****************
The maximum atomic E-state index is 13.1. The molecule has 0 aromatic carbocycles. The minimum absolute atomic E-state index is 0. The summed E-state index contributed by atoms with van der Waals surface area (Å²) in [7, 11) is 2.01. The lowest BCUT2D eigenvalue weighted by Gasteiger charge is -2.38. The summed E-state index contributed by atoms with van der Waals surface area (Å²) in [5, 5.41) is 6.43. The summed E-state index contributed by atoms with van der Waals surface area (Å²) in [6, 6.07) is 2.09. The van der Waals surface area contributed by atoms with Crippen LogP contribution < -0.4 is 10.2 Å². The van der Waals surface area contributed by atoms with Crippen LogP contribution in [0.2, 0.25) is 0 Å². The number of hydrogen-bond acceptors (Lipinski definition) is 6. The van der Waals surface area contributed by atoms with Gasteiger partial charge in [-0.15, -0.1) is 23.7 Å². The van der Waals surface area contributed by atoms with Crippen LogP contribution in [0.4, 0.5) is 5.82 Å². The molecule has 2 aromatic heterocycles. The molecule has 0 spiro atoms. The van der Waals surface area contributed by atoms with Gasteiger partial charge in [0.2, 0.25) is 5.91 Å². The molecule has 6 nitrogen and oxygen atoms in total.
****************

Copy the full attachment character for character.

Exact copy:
The maximum atomic E-state index is 13.1. The molecule has 0 aromatic carbocycles. The minimum absolute atomic E-state index is 0. The summed E-state index contributed by atoms with van der Waals surface area (Å²) in [7, 11) is 2.01. The lowest BCUT2D eigenvalue weighted by Gasteiger charge is -2.38. The summed E-state index contributed by atoms with van der Waals surface area (Å²) in [5, 5.41) is 6.43. The summed E-state index contributed by atoms with van der Waals surface area (Å²) in [6, 6.07) is 2.09. The van der Waals surface area contributed by atoms with Crippen LogP contribution < -0.4 is 10.2 Å². The van der Waals surface area contributed by atoms with Crippen LogP contribution in [0.2, 0.25) is 0 Å². The number of hydrogen-bond acceptors (Lipinski definition) is 6. The van der Waals surface area contributed by atoms with Gasteiger partial charge in [-0.15, -0.1) is 23.7 Å². The van der Waals surface area contributed by atoms with Crippen LogP contribution in [0.4, 0.5) is 5.82 Å². The molecule has 2 aromatic heterocycles. The molecule has 0 spiro atoms. The van der Waals surface area contributed by atoms with Gasteiger partial charge in [0.2, 0.25) is 5.91 Å². The molecule has 6 nitrogen and oxygen atoms in total.